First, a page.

Saturday, May 19, 2012

A father's plight: Helping my wife cope when breastfeeding wasn't working

By Joel Brens

As a father there are things I will never be able to comprehend as far as a bond between my wife and my son. The time a child spends in utero and the connection on a physical and emotional scale is something as a male I am unable to feel. One of the greatest bonds a mother can have with child is breastfeeding, which is what I want to share some insight into from my perspective.

My amazing wife had a difficult pregnancy. She had Pre-eclampsia and high blood pressure issues and had restricted blood flow in her umbilical cord. After a couple of weeks full of NST's and Bio-physicals the doctors noticed the blood flow had started to become diastolic, meaning it was starting and stopping frequently. Not good. Doctors decided that they would proceed with inducing labor or c-section a couple of days later. Much to our dismay the next morning our son's heartbeat dropped to a dangerous 60 BPM. They decided right then to take the baby. At 8:11am on Tuesday May 11th, 2010 Jayden Jack was born at 3 lbs. 6oz. He was the most beautiful thing I've ever seen.

For obvious reasons getting him proper nourishment was a top priority. Gravity Feedings were his source of nutrition the first week or so. In the meantime my wife was attempting to pump as much breast-milk as she could. Unfortunately she wasn't producing as much as she was expecting or hoping to. But I told her to be patient and things would get better. We were fortunate to have some pretty great lactation nurses at our hospital. They not only provided valuable information but were cheerleaders and understanding to us. I wanted so desperately for my wife to pump large amounts of milk. Once the speech therapist gave the green light to start breast-feeding we were hoping that would kick-start her production. In the meantime we were also teaching Jayden to take a bottle. He would jump at the idea of feeding but would lose interest quickly. I suppose the idea of working for your food wasn't as fun as taking a bottle. One of the nurses quipped that he had decided to take the elevator instead of the stairs. So incredibly true. By this point my wife was able to produce enough milk to keep him occupied for a while. But as he got closer to coming home, the reality that she wasn't going to be able to keep up become quite a harsh reality.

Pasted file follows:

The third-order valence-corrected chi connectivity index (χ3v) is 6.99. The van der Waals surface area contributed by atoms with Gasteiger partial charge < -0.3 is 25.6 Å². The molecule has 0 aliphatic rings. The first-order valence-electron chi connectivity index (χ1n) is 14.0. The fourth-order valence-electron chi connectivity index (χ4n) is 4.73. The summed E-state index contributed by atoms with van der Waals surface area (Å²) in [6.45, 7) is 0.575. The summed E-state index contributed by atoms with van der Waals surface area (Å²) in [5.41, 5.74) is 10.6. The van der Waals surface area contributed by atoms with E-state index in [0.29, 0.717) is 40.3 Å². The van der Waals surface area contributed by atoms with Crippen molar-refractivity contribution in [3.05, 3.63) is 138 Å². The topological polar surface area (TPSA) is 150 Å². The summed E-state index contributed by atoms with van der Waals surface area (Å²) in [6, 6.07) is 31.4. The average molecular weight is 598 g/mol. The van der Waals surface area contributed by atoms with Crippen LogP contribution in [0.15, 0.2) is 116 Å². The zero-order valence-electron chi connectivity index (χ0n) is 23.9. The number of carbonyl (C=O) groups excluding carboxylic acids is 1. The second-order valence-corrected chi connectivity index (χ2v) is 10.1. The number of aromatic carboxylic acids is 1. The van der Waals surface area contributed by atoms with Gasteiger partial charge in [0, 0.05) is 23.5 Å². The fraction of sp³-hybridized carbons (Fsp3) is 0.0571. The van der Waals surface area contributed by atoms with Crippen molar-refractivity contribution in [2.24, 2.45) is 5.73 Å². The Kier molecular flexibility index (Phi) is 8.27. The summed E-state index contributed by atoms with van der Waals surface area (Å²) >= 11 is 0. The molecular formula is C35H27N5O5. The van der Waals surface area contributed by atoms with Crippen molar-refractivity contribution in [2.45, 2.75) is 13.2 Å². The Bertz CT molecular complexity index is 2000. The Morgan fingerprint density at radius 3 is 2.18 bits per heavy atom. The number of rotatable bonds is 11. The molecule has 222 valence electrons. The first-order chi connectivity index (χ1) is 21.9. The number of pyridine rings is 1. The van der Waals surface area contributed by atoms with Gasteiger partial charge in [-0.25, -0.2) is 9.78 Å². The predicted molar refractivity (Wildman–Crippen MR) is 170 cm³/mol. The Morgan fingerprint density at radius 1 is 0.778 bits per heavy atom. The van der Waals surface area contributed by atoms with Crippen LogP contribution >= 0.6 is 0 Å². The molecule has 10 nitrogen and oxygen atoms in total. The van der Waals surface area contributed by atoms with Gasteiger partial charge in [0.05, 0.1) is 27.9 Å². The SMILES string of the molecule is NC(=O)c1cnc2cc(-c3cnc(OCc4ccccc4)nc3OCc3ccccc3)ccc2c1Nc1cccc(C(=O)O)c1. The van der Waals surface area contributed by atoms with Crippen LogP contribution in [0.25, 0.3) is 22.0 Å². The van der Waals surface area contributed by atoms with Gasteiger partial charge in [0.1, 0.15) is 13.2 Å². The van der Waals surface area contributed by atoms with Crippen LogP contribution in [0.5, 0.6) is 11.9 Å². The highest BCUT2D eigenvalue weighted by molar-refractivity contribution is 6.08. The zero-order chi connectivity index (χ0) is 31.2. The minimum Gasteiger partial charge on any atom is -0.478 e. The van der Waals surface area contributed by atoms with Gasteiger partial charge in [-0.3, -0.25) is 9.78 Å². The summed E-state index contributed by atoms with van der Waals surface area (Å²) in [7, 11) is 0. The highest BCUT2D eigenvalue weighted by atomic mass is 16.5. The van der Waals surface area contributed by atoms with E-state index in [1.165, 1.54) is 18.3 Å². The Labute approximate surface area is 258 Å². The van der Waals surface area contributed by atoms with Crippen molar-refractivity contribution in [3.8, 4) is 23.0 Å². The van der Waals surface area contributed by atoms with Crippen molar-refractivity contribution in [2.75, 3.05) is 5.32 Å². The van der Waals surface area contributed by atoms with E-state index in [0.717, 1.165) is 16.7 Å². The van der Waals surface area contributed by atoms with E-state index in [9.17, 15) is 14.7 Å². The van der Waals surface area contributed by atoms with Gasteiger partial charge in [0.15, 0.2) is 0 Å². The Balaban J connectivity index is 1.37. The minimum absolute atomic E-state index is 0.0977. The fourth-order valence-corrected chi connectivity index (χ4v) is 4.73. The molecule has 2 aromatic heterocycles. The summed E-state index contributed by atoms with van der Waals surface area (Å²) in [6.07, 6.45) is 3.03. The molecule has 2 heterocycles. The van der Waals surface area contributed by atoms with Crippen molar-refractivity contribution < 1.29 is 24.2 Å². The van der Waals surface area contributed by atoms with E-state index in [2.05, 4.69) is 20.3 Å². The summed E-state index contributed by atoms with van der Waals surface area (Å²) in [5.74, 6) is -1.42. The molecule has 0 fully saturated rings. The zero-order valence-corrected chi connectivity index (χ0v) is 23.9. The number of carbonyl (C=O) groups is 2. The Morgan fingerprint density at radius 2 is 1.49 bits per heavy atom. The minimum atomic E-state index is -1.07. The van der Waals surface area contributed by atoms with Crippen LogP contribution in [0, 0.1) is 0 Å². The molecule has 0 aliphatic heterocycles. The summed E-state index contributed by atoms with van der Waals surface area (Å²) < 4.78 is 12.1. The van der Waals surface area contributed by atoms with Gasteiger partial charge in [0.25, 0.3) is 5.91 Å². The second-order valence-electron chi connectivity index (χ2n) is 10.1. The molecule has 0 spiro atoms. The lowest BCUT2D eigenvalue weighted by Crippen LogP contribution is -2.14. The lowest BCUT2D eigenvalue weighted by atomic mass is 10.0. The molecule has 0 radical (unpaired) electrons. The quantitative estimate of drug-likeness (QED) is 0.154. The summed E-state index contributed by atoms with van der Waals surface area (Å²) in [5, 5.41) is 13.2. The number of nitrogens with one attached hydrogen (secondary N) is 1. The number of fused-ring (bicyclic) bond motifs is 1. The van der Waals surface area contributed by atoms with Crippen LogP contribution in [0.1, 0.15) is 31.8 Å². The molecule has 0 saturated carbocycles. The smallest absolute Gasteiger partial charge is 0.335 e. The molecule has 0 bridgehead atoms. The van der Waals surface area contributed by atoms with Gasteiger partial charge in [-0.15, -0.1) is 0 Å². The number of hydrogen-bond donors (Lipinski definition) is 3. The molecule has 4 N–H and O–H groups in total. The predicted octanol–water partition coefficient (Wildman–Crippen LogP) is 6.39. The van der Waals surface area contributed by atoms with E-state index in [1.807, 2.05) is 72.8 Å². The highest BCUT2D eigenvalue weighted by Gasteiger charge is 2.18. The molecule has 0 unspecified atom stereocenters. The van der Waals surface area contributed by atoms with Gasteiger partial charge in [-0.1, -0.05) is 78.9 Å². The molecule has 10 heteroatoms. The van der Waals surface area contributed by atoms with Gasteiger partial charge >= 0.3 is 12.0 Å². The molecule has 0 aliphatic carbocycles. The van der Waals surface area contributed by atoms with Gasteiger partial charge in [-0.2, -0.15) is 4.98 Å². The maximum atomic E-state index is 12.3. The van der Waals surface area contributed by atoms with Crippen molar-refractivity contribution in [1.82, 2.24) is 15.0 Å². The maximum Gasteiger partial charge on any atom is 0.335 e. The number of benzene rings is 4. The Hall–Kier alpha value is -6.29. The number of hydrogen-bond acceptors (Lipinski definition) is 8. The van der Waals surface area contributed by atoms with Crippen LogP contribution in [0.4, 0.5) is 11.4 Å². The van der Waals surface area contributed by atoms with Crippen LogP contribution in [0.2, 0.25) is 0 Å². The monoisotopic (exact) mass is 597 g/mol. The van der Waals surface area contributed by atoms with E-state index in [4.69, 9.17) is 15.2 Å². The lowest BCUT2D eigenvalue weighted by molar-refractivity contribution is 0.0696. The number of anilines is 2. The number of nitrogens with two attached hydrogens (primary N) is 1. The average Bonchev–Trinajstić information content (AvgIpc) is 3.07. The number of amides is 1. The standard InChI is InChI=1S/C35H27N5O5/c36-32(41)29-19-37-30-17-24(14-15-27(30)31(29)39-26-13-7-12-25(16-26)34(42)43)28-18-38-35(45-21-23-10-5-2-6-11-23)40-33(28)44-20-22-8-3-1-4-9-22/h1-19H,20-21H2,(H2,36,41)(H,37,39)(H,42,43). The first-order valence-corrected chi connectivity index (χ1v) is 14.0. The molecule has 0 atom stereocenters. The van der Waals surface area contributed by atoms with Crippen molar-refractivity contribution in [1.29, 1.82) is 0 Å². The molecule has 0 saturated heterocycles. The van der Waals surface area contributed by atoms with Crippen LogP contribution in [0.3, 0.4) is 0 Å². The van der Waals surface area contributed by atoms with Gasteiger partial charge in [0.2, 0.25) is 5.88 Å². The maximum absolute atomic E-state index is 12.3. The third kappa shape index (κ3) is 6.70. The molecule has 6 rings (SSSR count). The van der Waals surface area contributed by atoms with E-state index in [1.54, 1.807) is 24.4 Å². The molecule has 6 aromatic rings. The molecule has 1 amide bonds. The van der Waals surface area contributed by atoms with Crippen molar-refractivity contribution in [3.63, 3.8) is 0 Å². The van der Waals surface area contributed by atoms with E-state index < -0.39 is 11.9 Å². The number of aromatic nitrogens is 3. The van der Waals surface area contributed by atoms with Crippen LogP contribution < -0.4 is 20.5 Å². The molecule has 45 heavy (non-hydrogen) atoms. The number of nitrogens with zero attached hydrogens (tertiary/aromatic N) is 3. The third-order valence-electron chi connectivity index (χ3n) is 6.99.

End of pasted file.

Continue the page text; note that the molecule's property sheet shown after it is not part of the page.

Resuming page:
Not only is pumping every two to three hours exhausting on moms, but the time necessary to clean parts makes it a daunting task. I did not envy her position. But I did do everything I could to help. As the days wore on and backup supply was beginning to wain, I could feel her heart breaking over facing the choice of when to switch to formula. I remember vividly a day I came home from work and she looked very bummed out. She explained that she had just finished pumping and while trying to put everything away accidentally spilled a 3oz. cup of breast-milk on the counter. To us, that was A LOT of milk. I knew she was upset but didn't realize until she admitted a couple of days later that she broke down when it happened. I felt so bad for her. I was always willing to help support her (emotionally and physically) but at times I didn't know what to say or how to say it. I just let her know I loved her no matter what.

When we made the choice to switch to formula we were blessed that it was a relatively smooth transition. I am most grateful of that. I also leaned a lot about my role as a father regarding how to be there for my wife.

Here are some bits of advice I'd give to dad's with new babies:
  • Don't let anyone tell you how or when you should stop breast-feeding, and more importantly don't let it bother you. I can't believe how many "experts" are out there. Do what's best for your family.
  • Every case is different. I have an old friend who had almost the opposite issue where she couldn't stop producing it seemed. Comparisons are dangerous and can only lead to extra stress.
  • Help as much as you can. For starters lend help cleaning parts. But also BE THERE for your wife/significant other, on all levels.
  • Be open an honest about your feelings. Make decisions as a team.
  • Seek knowledge from lactation nurses. They can be most helpful.
  • Most importantly, let you wife/significant other know you love them. No matter what.

At the end of the day you have to figure out what works for you. And every story is different...

1 comment:

  1. I was lucky enough to produce quite a bit of milk and I feel deeply for anyone who has trouble pumping after feeding issues. I knew I could rely on pumping if necessary. Having my husband on board was SO important, regardless of how feeling and pumping were going on any given day (feeding often went badly). Without that, I would have probably given up. Which would have been okay, too. The first rule being feed the baby!

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